She won Masterchef SA back in 2013 and now, Kamini Pather is finally back on our screens in her brand new show ‘Girl Eat World’ which premiered on the Food Network recently. The show sees her travel around the world as she meets up with food bloggers from different countries who take her on a culinary journey. I caught up with Kamini and she opens up about everything Girl Eat World.

You said ever since you won Masterchef that you want to have your own TV show. What is it about TV that draws you to it?

My first taste of being in front of the camera was on the Expresso Show. I was the Knorr girl for a few weeks, years before I had even dreamed of auditioning for MasterChef. Those inserts featured me cooking a meal with the Knorr products on live TV. I was so excited but also so bad at what I was doing. The rush of live TV, with no room for error, got me hooked. With each passing week, after watching and scrutinising my every gesture and annunciation, I got better at it in a short space of time. Those moments proved that I could actually be part of this type of media. Due to the massive appeal it’s also a powerful medium. And if you watch closely, you’ll see that power is definitely one of themes in my life.

Tell us how you came up with the concept for Girl Eat World.

The concept for this show evolved over time and many conversations between Lucky Bean Media and I. Even before MasterChef was over, I had made my intentions known. I wanted a TV show. The only points of reference I brought into those initially conversations was that I wanted this show to be internationally viable. The end product is based on me and the way I engaged with food media. I was a food blogger before MCSA and this show showcases my travels to 10 cities where I meet 10 bloggers who introduce me to their cities through food, adventure and friendship that started with a tweet, Instagram message or FB post.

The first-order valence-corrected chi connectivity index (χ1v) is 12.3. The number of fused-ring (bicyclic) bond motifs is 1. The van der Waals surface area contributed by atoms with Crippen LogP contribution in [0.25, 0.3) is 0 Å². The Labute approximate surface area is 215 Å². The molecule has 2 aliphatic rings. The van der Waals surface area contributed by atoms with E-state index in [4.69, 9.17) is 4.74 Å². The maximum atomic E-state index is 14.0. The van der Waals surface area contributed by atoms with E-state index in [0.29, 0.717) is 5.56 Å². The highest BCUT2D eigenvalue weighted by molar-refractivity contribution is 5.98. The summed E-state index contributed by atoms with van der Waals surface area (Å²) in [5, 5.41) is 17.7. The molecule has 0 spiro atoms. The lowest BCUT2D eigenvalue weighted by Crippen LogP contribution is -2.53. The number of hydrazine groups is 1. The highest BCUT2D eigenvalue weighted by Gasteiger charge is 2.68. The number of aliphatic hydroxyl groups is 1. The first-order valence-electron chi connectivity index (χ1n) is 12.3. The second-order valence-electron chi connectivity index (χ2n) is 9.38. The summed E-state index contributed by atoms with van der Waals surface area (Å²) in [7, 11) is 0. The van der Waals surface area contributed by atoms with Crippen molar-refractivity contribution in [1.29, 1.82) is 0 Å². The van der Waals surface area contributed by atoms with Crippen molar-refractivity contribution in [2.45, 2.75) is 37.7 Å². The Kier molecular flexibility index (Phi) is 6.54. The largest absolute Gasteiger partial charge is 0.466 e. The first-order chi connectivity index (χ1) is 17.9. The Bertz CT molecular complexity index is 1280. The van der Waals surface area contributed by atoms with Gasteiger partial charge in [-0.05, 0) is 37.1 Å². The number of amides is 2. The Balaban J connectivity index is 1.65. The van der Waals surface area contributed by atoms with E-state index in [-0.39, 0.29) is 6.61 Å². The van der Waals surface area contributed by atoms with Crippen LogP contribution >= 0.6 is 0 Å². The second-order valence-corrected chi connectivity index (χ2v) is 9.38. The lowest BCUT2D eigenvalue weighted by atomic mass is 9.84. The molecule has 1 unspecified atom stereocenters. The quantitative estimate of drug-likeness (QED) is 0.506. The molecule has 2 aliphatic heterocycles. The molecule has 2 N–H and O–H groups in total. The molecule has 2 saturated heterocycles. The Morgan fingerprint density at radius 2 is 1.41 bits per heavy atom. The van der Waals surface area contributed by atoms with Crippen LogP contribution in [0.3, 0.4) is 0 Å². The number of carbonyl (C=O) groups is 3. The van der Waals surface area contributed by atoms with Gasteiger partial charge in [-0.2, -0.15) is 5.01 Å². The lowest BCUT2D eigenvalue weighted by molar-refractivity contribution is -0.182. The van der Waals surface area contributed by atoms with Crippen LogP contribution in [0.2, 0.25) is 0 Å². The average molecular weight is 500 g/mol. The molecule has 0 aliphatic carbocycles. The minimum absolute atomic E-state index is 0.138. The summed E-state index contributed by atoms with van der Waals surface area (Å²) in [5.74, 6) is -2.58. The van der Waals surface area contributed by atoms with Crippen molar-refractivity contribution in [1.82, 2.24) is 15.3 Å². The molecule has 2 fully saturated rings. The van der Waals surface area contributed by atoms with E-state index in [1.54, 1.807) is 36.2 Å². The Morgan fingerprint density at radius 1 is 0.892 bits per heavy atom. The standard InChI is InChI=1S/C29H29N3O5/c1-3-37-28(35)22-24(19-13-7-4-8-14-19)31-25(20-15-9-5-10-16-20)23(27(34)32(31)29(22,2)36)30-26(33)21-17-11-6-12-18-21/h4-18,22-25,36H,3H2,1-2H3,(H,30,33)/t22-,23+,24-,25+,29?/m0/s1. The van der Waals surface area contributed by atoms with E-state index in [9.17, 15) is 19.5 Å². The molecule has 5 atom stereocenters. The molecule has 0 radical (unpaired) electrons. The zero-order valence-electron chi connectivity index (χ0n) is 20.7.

Which destination surprised you the most?

Tokyo surprised me in so many delightful ways. I had never been before and I didn’t expect it to be quite so accessible. Japanese culture, the way that I saw it, is a beautiful mixture of eastern and western worlds. Besides the people and the intrigue they washed over me, the food is second to none. Each morsel is designed to be simple and purposeful where form and function meet effortlessly. For example, the standing sushi bars that serve nigiri style sushi to millions of people in train stations and building crevices around the city. The pope’s nose yakitori based in tare sauce and grilled on white hot coals was the most succulent piece of meat, encased in crisp, rendered fat of the most undesired part of the chicken, to those not in the know. Castello cake, made from roof top harvested honey, without layers or icing was perfect, exactly the way it was.

Which dish in the show challenged you the most?

The dish that challenged my taste buds the most was the Balat or 17 Day Embryo Egg I tasted in the Asian part of Sydney. Due to the Asian movement to Australia, there are places in the city that resemble streets in Vietnams or Malaysia or, in this case, thailand. The dish is a boiled fertilised duck egg that has been allowed to germinate for 17 days. When you crack it open, it’s a mix of soft bones and gelatinous textures. It’s about as gnarly as one could expect.

Now that you’ve finished filming the show, what have you set your eyes on next?

I always like to dream big. I want to shoot a second season (to start), write a book about the series and get onto the international demo circus. Reach for the stars, right?

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